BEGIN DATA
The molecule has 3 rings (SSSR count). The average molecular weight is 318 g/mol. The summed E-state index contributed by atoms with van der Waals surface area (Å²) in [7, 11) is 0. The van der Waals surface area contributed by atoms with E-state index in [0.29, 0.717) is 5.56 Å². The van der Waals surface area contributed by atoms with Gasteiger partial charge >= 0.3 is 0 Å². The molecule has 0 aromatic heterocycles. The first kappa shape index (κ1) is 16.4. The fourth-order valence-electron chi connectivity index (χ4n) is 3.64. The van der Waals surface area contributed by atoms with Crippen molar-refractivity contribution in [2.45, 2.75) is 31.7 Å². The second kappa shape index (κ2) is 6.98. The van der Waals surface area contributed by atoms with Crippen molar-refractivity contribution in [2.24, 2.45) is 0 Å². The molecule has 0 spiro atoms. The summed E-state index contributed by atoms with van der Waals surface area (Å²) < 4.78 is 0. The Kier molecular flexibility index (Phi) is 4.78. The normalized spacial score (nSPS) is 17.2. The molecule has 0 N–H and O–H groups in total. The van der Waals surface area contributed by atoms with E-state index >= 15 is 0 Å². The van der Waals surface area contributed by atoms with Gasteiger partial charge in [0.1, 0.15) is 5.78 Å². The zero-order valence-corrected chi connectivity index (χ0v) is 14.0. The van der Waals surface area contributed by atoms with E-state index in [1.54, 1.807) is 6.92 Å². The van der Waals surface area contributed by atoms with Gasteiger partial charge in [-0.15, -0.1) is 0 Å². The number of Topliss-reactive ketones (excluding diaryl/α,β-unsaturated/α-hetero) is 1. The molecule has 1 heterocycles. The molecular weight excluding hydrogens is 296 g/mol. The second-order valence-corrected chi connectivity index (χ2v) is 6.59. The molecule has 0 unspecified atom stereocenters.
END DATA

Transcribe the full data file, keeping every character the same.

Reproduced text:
The molecule has 3 rings (SSSR count). The average molecular weight is 318 g/mol. The summed E-state index contributed by atoms with van der Waals surface area (Å²) in [7, 11) is 0. The van der Waals surface area contributed by atoms with E-state index in [0.29, 0.717) is 5.56 Å². The van der Waals surface area contributed by atoms with Gasteiger partial charge >= 0.3 is 0 Å². The molecule has 0 aromatic heterocycles. The first kappa shape index (κ1) is 16.4. The fourth-order valence-electron chi connectivity index (χ4n) is 3.64. The van der Waals surface area contributed by atoms with Crippen molar-refractivity contribution in [2.45, 2.75) is 31.7 Å². The second kappa shape index (κ2) is 6.98. The van der Waals surface area contributed by atoms with Crippen molar-refractivity contribution in [2.24, 2.45) is 0 Å². The molecule has 0 spiro atoms. The summed E-state index contributed by atoms with van der Waals surface area (Å²) < 4.78 is 0. The Kier molecular flexibility index (Phi) is 4.78. The normalized spacial score (nSPS) is 17.2. The molecule has 0 N–H and O–H groups in total. The van der Waals surface area contributed by atoms with E-state index >= 15 is 0 Å². The van der Waals surface area contributed by atoms with Gasteiger partial charge in [0.1, 0.15) is 5.78 Å². The zero-order valence-corrected chi connectivity index (χ0v) is 14.0. The van der Waals surface area contributed by atoms with E-state index in [1.54, 1.807) is 6.92 Å². The van der Waals surface area contributed by atoms with Gasteiger partial charge in [-0.15, -0.1) is 0 Å². The number of Topliss-reactive ketones (excluding diaryl/α,β-unsaturated/α-hetero) is 1. The molecule has 1 heterocycles. The molecular weight excluding hydrogens is 296 g/mol. The second-order valence-corrected chi connectivity index (χ2v) is 6.59. The molecule has 0 unspecified atom stereocenters.